There is no question that Michigan plays their best football when at home. Under Jim Harbaugh, Michigan is 21-4 at home. On the road it’s a different outcome. They currently sit at an 8-6 record. Only two road wins have been significant: Penn State when they were ranked no. 14 in the country in 2015, and a rivalry win in East Lansing against the Spartans in 2016, though the Spartans finished 3-9 that season.
It’s understandable if Michigan fans do not have a strong confidence in the Wolverines when they travel. U of M has had Northwestern’s number in the past, but this could easily be a trap game if they are not careful. Pat Fitzgerald is an excellent coach at Northwestern, who always gets the best out of his players.
Michigan needs to take another step forward in their run game. Expect to see around 200 yards or more on the ground against a smaller Northwestern defense. Power, G-power, counter (gap) and sweep have been their best plays so far in the run game no matter who is running the football. Inside/outside zone needs to catch up to those other run plays, so they can be more a part of their run game arsenal.
Ambry Thomas needs more touches on offense, too. A jet sweep cannot be the only play to get him the football. He’s the new Jabril Peppers package. The Wolverines need to get Thomas on some designed screen plays, put him at quarterback and let him run, or have him run some underneath, shallow crossing routes to get him in space to allow him to showcase his athletic ability.
As we have seen in the last two weeks, a successful run game opens up the play-action pass. Any deep ball shots Harbaugh calls, Shea Patterson will need to connect on to keep Northwestern and future teams from thinking they can load the box up and stop the run. Michigan will continue to move the pocket for Patterson as well to highlight his accuracy on the run, and allow him to take off if nothing is open down the field.
At some point, don’t be surprised if Patterson starts keeping the football on inside/outside zone read plays more to keep the backside defensive ends from closing down on the run play.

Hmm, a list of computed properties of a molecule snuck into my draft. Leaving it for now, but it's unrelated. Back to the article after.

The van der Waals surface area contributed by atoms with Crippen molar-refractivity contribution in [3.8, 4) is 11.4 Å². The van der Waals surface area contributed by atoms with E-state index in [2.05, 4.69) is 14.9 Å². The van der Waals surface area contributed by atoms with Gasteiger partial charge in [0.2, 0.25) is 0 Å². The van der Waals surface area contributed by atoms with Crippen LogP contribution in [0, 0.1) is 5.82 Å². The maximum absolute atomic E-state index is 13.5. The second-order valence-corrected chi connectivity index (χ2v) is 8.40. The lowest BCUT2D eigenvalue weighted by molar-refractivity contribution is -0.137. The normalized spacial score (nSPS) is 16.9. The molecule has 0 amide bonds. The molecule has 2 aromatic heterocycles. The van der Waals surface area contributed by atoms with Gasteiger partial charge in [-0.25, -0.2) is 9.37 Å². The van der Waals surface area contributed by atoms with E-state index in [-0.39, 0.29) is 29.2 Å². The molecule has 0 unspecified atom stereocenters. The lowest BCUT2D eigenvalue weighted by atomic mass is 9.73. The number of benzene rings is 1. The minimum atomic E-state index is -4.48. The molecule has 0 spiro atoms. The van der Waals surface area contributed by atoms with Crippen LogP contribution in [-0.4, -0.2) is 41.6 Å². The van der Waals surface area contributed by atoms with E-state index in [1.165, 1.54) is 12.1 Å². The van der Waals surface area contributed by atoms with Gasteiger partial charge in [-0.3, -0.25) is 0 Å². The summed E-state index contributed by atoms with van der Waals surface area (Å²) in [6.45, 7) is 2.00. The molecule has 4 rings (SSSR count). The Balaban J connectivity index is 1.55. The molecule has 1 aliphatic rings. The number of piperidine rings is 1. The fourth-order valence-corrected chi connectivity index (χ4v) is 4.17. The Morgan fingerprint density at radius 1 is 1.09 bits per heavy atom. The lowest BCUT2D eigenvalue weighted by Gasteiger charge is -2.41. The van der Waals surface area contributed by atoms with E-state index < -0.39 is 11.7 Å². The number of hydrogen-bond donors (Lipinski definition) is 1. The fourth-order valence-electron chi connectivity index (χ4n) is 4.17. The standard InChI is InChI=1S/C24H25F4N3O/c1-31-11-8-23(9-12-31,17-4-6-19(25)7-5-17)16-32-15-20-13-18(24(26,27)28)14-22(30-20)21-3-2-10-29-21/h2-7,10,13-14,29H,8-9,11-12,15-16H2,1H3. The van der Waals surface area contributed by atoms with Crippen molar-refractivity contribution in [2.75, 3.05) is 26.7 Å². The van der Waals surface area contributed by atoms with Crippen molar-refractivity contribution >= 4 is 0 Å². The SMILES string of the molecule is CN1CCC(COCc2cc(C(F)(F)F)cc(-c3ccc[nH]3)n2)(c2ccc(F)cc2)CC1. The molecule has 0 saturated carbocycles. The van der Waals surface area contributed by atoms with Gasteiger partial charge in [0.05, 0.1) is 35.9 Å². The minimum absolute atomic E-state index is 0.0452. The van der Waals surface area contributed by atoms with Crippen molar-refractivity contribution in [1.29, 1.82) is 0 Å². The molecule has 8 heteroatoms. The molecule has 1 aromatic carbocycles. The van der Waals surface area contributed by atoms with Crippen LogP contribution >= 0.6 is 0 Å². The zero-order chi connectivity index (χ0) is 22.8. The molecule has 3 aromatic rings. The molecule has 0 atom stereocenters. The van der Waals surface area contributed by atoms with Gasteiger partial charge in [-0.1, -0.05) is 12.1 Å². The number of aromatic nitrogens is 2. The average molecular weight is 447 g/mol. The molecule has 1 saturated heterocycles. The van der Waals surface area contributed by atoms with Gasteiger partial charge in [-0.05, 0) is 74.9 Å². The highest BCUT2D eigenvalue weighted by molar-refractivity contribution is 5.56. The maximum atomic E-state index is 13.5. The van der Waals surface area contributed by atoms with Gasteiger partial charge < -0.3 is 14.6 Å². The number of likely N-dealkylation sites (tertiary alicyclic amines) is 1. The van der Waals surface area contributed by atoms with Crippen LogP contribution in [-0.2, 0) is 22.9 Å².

Donavon Peoples-Jones also needs to continue to solidify that he is the go-to, number one receiver on the Michigan offense as he prepares to face a subpar secondary against Northwestern. With his skill set, he can easily become the best wide receiver in the Big Ten Conference.
The Michigan defense gets a little break from dual-threat quarterback play against Northwestern. The Wildcats are a spread team, but they are big on getting the ball to the edge with bubble and rocket screens, rather than quarterback designed run plays. Michigan’s aggressive, man-to-man scheme will be a challenge for Northwestern’s offense. The matchups in the slot will be most intriguing to watch because Michigan’s safety play has been inconsistent in pass coverage. If the ball does get to the perimeter, Michigan better swarm to the football. If they don’t, one missed tackle can become a huge play for the Wildcats.
A great defense learns from their mistakes and corrects it. In lasts week performance against Nebraska, Chase Winovich and Rashawn Gary constricted the pocket very well, while also maintaining proper pass run lanes. They need continue to build off that foundation in week 5. A strong blitz, man-to-man scheme is great if all the pieces fall into place on defense. If the defensive line cannot contain the quarterback, there are far fewer eyes on the quarterback to stop him from scrambling for a big play.
Northwestern prides themselves every year in a strong run game. Michigan’s front seven is built for that type of mentality. Defensive Coordinator, Don Brown, will put his players in great spots to be successful. If the defense executes, it should be a long night for Northwestern and their offense.
Featured image courtesy of Detroit News
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